Review: Sennheiser 161 Headset

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Another first for The Irish Gamers – we’ve started talking about hardware. Being PC gamers, we perhaps have a bit more interest in this stuff than your average console junky, but having good quality peripherals regardless of platform should be a priority for gamers. Here’s new contributor Oli “Cloak Raider” Stiel to talk about some hardware close to his heart. Or at least his head.

There are two extremes in the headset market. There are the cheap high street variants that are usually about €14 (£10), have bad wires that break if so much as a fly lands on it and a microphone that makes you sound like you are in a submarine full of rustling paper. This is clearly no good for most gamers, as people have an eye for quality when it comes to online gaming where communication is vital to success. But then you have the super high-end headsets, the ones ranging from upwards of €85 (£70), boasting a huge range of technical jargon that means very little in the scheme of things. Let me tell you a little fact about the audio codec used for gaming.

It’s not very good. It’s designed to reduce latency as much as possible so that using voice communication doesn’t kill pings. The quality that you hear in online multiplayer games is usually very far from the actual quality of the microphone. When you buy a new microphone, use Audacity or the recorder that is already in Windows to get an accurate representation of the quality you are getting. What I’m saying here is, having a bad quality microphone will have a detrimental effect on what people are hearing on the other end of a multiplayer game, but shelling out for a headset worth €85 more will not be any better than one worth €50 (£40) in terms of microphone quality on multiplayer games.

The Sennheiser 161 is a sturdy headset. It isn’t flimsy, the microphone boom isn’t made out of toilet paper, it is flexible, it has volume adjusters and a clip that you can put on your collar and is, overall, a robust headset. It uses the mic in and audio in jacks on your PC, which can be an advantage or a disadvantage, say if you need those for your speakers or if you want to free up a USB port, it’s all based on your personal situation. It leads to one possible large criticism – On my PC, I have the jacks located on the front, so I thought this was handy having it simply plug into these. But that’s when I realized that the cable on this headset is absolutely huge. It is about 3 metres in length. Now you may be of the opinion that, “Hey, there’s no disadvantage to having a long cable, some people might sit quite a distance back”, but for those of us who like to be in the same continent as our screens, it’s an annoyance. It was getting caught on my feet, wrapped around furniture, and worst of all, my chair’s wheels were rolling over it.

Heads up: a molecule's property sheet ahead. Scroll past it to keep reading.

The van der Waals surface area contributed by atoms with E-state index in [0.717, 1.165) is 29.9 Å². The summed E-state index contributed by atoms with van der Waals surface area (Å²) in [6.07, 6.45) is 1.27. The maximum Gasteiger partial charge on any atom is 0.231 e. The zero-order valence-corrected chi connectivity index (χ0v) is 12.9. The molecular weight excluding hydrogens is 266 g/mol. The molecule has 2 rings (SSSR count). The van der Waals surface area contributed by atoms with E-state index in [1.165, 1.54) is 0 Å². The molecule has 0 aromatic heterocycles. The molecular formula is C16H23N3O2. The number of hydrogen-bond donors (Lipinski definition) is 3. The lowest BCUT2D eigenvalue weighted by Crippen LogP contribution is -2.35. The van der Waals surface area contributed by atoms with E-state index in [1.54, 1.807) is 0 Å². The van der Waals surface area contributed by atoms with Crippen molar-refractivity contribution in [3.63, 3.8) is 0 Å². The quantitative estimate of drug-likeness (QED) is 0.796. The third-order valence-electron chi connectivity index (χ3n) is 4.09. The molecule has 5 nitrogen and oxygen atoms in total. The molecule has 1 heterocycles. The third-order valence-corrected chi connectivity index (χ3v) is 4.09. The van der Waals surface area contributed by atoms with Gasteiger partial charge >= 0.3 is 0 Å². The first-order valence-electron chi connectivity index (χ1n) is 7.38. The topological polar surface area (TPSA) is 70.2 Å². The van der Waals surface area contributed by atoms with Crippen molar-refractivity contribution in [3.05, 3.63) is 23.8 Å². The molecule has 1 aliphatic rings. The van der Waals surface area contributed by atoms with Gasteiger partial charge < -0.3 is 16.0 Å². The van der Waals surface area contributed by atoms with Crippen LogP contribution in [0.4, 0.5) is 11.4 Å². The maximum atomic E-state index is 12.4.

Another problem with it was the strength of the headset itself. When you buy a headset, you expect it to be on your head a lot, in excess of an hour. So it is imperative that it is comfortable, and it is. Mostly. The padding around the ears is thick enough to provide adequate exterior sound dampening, while not being too padded and acting like ear muffs. The headset itself is retractable so is almost one size fits all, but the problem lies with the Sennheiser’s solid design. When I use it, it feels like my head is being slightly squashed. I’m not exaggerating and saying it’s like my head is being rammed in a vice and crushed like a pumpkin, but after extensive games, it feels uncomfortable to the point I’ve had to take them off and use my speakers.

Now, this is quite a nasty point but it is still a great headset. It’s not going to break your bank, and it’s going to last quite a while before it breaks. Getting it to work went reasonably smoothly – originally Windows had trouble setting it to my default microphone over my current one, but other than that, it was generally painless compared to the troubles that I have had getting the USB microphones to work, such as driver struggles and recognition failures. The microphone is of good quality, and has great background noise cancellation, the speakers themselves are fantastic, with not too much bass, but enough to feel powerful, and enough treble to catch every noise.

A recommended purchase, 9/10

The Sennheiser 161 headset is currently available at Dabs.ie

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4 Responses to “Review: Sennheiser 161 Headset”

  1. bmoviehero Says:

    I swear by Sennheiser, I used to have a cheap pair of backbanded Sennheiser phones – beautiful audio quality and incredibly comfortable (I’d actually say they are more comfortable than not wearing the headphones!). Unfortunately they didn’t last forever and broke recently, however I had them for a good 2 years (maybe 3) and even went travelling with them for 3 and a half months of that so they stood the test of time. And they were only 20 quid! So as far as I’m concerned I’m willing to fork out for a new pair every few years.

    Anyway good review. I imagine the wire length is probably because the set is designed for audio work and recording where you may need a longer length of wire? If it was designed specifically as a gaming headset then it was a pretty stupid design flaw!

  2. Cloak Raider Says:

    “The PC 161 is an over the head binaural headset. The ultimate open back gaming headset providing unparalleled audio performance.”

    According to a seller. So it’s being sold as a gaming headset.

  3. Pete Says:

    I don’t think the size of your giant head should be held against the headsets. 😛

    Cool review, also it might be worth noting that Dave is outta action due to foreign countries and such. 😀

  4. imperialcreed Says:

    I know Pete, I miss him terribly

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